Barking and Dagenham are running a pioneering programme of dog DNA tests to catch owners who do not clear up after their pets’ fouling.

Being aware of the laws that affect you and your dog allow a more responsible dog owner and encourages others to do the same. PetSafe® are dedicated to promoting safe and healthy pets and owners.

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Filed under Dogs, General, News, Pet Health

On the road with your pet

Our pets mean a lot to us, and we like spending precious moments with them by our sides. It is becoming more common to take your pets with you when travelling so make sure you are meeting the requirements and providing a safe environment when travelling with them.

Having your pet unrestrained in the car can cause distractions to the driver or other surrounding drivers if your pet decides to stick their head out of the window. There is also the risk that unfamiliar sounds or surroundings can startle and scare even the best-behaved pets.

Regulations for transporting your pets in the UK are as follows, the Highway Code – Rule 57 says:

“When in a vehicle make sure dogs or other animals are suitably restrained so they cannot distract you while you are driving or injure you, or themselves, if you stop quickly. A seat belt harness, pet carrier, dog cage or dog guard are ways of restraining animals in cars.”

Seatbelt Harness

A harness is most suitable for medium and large dogs. When attached to the seatbelt, the harness that goes around the chest and shoulders will keep your pet in place with minimum restrictions.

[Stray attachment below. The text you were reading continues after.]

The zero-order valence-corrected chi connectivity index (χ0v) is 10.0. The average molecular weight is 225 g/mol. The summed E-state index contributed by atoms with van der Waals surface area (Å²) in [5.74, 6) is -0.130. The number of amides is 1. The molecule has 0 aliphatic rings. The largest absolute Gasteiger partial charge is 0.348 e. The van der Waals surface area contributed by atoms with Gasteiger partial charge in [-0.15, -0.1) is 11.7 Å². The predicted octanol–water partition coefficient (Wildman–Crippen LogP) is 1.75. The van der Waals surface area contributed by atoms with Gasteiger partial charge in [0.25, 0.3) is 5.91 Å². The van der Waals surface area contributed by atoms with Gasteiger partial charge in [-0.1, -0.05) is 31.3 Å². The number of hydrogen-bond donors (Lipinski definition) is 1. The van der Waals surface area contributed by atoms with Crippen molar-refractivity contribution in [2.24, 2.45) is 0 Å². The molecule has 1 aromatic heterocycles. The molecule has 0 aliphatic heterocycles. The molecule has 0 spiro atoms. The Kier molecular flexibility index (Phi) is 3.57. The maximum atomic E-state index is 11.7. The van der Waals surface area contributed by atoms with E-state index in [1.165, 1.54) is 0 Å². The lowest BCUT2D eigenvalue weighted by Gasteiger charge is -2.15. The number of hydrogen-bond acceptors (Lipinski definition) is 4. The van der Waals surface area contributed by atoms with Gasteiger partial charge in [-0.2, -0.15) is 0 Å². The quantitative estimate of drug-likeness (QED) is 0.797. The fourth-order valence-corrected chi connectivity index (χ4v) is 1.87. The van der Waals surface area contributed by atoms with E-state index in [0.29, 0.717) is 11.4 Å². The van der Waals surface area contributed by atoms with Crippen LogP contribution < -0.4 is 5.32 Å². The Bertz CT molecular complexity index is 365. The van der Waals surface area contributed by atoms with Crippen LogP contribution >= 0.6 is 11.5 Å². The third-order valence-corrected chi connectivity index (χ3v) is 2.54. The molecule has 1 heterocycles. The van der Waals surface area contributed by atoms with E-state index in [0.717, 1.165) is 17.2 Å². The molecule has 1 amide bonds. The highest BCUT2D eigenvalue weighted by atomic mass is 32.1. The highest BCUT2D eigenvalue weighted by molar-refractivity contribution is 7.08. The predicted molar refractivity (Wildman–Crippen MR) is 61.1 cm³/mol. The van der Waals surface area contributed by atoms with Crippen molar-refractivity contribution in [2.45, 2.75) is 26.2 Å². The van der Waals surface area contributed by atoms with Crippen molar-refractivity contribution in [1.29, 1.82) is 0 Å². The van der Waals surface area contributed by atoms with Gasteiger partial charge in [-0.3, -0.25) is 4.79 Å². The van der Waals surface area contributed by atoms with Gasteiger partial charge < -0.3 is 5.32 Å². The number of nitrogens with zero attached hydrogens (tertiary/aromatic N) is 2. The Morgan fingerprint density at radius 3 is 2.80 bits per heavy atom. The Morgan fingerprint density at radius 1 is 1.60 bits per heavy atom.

Ensure that your pup can’t get tangled in the harness when moving as this will cause discomfort and distractions to the driver.

Pet Carrier

Owners of small dogs and cats should consider a carrier for their pet, making sure it is the correct size for them to stand up, turn around easily and lie down in a natural position. It is also important to allow for fresh air to circulate the carrier as cars can become hot during the day.

The carrier should be attached properly to an anchorage point in the back of the car to stop it moving around.

Dog Cage

Putting a dog cage in the back of the car allows for your pup to have their own space but limits the movement and likelihood of distracting the driver. This method is popular and used by professional dog handlers such as the police and people who show their dogs.